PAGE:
Rinko is an ordinary girl who was born with a mysterious birthmark on her left arm. But when that mark starts to get darker, strange accidents begin to happen everywhere around her, involving even the people she cares about. What will the powerful magic awakening inside Rinko bring her?
In 1987, Purple Eyes in the Dark was awarded the Shogakukan Manga Award for the shoujo manga category.
Oh my god what is this shit. Trigger warning for rape. Not what you think. But probably worse than you think. Haha. No bestiality at least! HIGH BARS EVERYONE, LET’S CLIMB THEM.
It’s still more interesting and better written than the vast majority of urban fantasy, though. Haha suckers.
Despite the suspicions Mother Dragon shared with Celestrian before her death, he may be the last surviving unicorn of Vrelenden—though most may simply think him some crazy person with a horn attached to his forehead. Nevertheless, Trian has nothing to hold on to but hope, and he’s about to hang that hope on an unlikely hero named Renwald Mallorian. Ren may have been born an accountant’s son, but he’s longed to be a professional hero for as long as he can remember, and he’s read every book on the subject he could get his hands on. When Trian arrives and hires him to find the last remaining unicorns, Ren jumps at the offer and their quest begins.
But the evil Father Denkham is intent on obtaining the last unicorn and sets a deadly assassin on their trail. If that isn’t bad enough, they’ll face a Vampire, Dragon, bandits, and zombies. Their only hope now is for Ren to prove he’s the hero he always dreamed of becoming—but no book in the world could have prepared him for what’s in store.
Yes, that’s a unicorn furry wearing a thong. This, as you will soon gather, is a book about copious teenage unicorn sex. Rejoice, for we’re about to embark on the beautiful and magical journey of someone’s D&D campaign involving a shitload of erotic roleplay turned into a novel.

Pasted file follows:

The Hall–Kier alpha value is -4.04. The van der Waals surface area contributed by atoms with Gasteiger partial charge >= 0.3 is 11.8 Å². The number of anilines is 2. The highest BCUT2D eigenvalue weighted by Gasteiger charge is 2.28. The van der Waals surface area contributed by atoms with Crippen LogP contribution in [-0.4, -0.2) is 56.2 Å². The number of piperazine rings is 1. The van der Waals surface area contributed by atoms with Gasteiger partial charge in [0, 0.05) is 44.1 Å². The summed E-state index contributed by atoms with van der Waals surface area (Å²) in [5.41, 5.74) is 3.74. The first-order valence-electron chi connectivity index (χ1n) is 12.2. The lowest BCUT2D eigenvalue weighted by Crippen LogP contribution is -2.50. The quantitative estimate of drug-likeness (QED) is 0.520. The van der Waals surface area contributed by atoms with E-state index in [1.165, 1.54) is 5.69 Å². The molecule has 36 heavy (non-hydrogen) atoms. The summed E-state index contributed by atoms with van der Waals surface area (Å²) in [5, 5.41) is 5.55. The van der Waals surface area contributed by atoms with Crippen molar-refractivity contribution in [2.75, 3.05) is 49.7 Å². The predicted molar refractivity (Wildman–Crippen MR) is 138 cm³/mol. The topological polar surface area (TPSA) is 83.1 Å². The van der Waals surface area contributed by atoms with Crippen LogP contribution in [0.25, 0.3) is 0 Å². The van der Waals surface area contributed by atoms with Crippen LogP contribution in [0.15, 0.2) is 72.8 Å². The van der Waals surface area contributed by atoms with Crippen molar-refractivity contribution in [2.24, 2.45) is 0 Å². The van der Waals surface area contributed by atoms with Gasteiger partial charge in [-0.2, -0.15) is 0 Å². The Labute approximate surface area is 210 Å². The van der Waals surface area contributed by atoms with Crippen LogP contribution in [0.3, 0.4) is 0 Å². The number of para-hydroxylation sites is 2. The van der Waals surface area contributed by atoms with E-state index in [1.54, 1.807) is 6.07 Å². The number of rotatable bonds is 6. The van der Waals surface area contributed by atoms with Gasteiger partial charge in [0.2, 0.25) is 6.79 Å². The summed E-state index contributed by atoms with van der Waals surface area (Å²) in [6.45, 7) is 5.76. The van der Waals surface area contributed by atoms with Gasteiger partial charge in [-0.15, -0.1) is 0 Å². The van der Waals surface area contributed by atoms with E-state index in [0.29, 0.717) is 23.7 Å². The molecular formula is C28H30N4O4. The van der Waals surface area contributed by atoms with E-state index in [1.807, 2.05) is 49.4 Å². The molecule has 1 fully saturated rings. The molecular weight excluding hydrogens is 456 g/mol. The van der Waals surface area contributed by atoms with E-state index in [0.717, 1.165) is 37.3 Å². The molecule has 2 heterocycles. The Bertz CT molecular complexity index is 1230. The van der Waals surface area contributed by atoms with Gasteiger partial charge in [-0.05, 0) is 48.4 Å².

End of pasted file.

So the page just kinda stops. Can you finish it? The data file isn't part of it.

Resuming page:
Mattie, an intelligent automaton skilled in the use of alchemy, finds herself caught in the middle of a conflict between gargoyles, the Mechanics, and the Alchemists. With the old order quickly giving way to the new, Mattie discovers powerful and dangerous secrets – secrets that can completely alter the balance of power in the city of Ayona. This doesn’t sit well with Loharri, the Mechanic who created Mattie and still has the key to her heart – literally.
I was surprised that this was captivating from the first pages on, seeing that Sedia’s other steampunk novel–Heart of Iron–was a bit hit-and-miss with me. This is a stronger book than that by far, if not quite a match for The House of Discarded Dreams.
The first short story collection by award-winning author Ekaterina Sedia! One of the more resonant voices to emerge in recent years, this Russian-born author explores the edge between the mundane and fantastical in tales inspired by her homeland as well as worldwide folkloric traditions. With foreword by World Fantasy Award-winner Jeffrey Ford, Moscow But Dreaming showcases singular and lyrical writing that will appeal to fans of slipstream and magical realism, as well as those interested in the uncanny and Russian history.
More magical realism than fantasy, melancholy across the board, and if Sedia’s House of Discarded Dreams was your cup of thing then this should be too.
Trying to escape her embarrassing immigrant mother, Vimbai moves into a dilapidated house in the dunes… and discovers that one of her new roommates has a pocket universe instead of hair, there’s a psychic energy baby living in the telephone wires, and her dead Zimbabwean grandmother is doing dishes in the kitchen. When the house gets lost at sea and creatures of African urban legends all but take it over, Vimbai turns to horseshoe crabs in the ocean to ask for their help in getting home to New Jersey.
This isn’t a book, I suspect, that too many typical genre fans would like since it shades into magic realism. It’s orders of magnitude better than any other novel I’ve read by Sedia, and much superior to Heart of Iron. But it’s also a book where the author writes of a non-dominant culture and experience not her own, so standard precautions apply. See Tricia Sullivan’s post about writing Double Vision and her many, many, many fails with regards to writing black women and Japanese people.
Having said that, we can’t ignore the context of Sedia being from a non-dominant culture and Sullivan being very much so: there’s a vast gulf of experiences between a Russian immigrant to the US and a white American born and bred in the UK who never needs to apply for a visa to travel much of anywhere, and whose passport will never make her a subject of scrutiny.